Toyota beats GM in worldwide sales in first half
Wednesday July 23, 9:01 am ET
Toyota beats General Motors in worldwide sales in first half of 2008 as
US sales slump
DETROIT (Reuters) - General Motors Corp (NYSE:GM - News) trailed
Japanese rival Toyota Motor Corp (Tokyo:7203.T - News) in global vehicle
sales decisively through the second quarter and first half of the year,
hurt by a large decline in North America.
The Detroit-based automaker said on Wednesday that vehicle sales fell 3
percent to 4.54 million vehicles in the first half as higher sales in
Europe, Asia and Latin America failed to offset a 15 percent decline in
Toyota sales, meanwhile, rose 2.2 percent to 4.8 million in the first
six months of 2008. The tally includes sales at mini-vehicle unit
Daihatsu Motor Co (Tokyo:7262.T - News) and truck unit Hino Motors Ltd
(Tokyo:7205.T - News).
Higher U.S. gas prices have "put an enormous amount of pressure" on GM's
truck sales, said Erich Merkle, an automotive consultant with accounting
and consulting firm Crowe Chizek and Co LLC. "That is equating to lower
sales for GM and causing them to now fall behind Toyota."
Both the automakers have cut U.S. truck production in response to weak
U.S. auto sales and a consumer shift from low-mileage vehicles because
of high fuel prices.
The slump in U.S. demand for large SUVs and pickup trucks has hit GM
particularly hard as the high-margin vehicles historically account for a
majority of the automaker's sales.
Toyota, on the other hand, has been able to weather the downturn better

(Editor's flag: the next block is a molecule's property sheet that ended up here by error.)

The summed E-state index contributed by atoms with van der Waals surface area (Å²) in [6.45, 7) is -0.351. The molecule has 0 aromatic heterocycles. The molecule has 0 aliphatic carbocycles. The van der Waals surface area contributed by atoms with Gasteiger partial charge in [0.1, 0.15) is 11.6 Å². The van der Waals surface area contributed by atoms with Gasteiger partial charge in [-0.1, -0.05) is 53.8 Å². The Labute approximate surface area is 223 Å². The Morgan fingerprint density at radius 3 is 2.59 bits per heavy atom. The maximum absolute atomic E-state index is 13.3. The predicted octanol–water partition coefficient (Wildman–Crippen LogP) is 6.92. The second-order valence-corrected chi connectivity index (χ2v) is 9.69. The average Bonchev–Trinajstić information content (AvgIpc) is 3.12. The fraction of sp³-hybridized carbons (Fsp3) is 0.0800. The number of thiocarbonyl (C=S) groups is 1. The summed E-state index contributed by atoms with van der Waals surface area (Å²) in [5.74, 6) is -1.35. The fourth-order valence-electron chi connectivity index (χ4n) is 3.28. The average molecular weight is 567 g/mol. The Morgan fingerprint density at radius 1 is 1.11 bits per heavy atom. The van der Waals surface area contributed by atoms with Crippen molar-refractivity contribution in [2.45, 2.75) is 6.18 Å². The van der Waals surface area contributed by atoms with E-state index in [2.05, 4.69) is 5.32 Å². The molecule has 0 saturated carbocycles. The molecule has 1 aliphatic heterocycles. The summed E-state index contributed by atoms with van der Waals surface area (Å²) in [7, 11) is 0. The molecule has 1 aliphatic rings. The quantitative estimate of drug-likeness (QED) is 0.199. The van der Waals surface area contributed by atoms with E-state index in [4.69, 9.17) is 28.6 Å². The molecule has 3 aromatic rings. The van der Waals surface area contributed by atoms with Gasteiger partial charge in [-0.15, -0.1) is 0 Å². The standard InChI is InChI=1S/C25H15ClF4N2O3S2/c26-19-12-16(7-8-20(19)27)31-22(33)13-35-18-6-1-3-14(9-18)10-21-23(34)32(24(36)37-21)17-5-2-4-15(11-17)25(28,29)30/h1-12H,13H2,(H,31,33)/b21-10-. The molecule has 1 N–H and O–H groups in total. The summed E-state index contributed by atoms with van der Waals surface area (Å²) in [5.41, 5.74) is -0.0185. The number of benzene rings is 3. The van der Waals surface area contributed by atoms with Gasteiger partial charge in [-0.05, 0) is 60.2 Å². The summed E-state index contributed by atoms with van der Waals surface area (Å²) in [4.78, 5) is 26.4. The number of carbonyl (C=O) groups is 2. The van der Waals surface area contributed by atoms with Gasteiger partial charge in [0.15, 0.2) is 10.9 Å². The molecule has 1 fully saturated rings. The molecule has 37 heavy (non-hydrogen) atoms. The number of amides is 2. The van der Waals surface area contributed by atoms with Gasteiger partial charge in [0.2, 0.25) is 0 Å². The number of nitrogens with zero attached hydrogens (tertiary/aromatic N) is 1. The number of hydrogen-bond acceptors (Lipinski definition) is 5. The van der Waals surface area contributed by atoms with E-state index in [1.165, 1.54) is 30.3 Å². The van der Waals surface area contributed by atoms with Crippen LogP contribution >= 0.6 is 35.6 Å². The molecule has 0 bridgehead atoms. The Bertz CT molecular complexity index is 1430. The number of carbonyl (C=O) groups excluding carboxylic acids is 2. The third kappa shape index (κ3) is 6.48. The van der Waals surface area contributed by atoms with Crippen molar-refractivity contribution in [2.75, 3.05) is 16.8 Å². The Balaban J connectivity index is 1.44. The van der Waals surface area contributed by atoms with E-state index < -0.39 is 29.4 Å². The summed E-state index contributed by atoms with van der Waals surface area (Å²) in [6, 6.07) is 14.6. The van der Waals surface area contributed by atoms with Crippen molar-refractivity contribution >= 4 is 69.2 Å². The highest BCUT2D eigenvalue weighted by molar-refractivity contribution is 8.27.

because of its strong car line-up, but plans to cut its global sales
target for 2008.
GM and Toyota were roughly even in 2007 for the top spot among the
world's automakers, with GM slightly ahead if sales from a China
business were included.
It’s Official: Toyota is #1
Reuters reports that Toyota sold 4.8m vehicles in the first half of
2008, while GM managed to move 4.54m. It's official: GM is no longer the
world's largest automobile manufacturer. GM's spinmeisters promptly
bragged that it reached record numbers in three of its four regions in
the second quarter of 2008. Unfortunately, GM's 116k-unit growth outside
of the U.S. was swamped by a 236k-unit decline in the home market. Also,
GM continues to take full unit credit for sales in China– even though
the Chinese business is majority-owned by Chinese partner SAIC. (For
example, GM owns only 34 percent of the unit which builds the
high-volume Chevrolet Spark.) GM's decision back in 2000 to ramp-up
trucks and SUVs whilst eviscerating their US car efforts in order to
boost profit margins has come home to roost.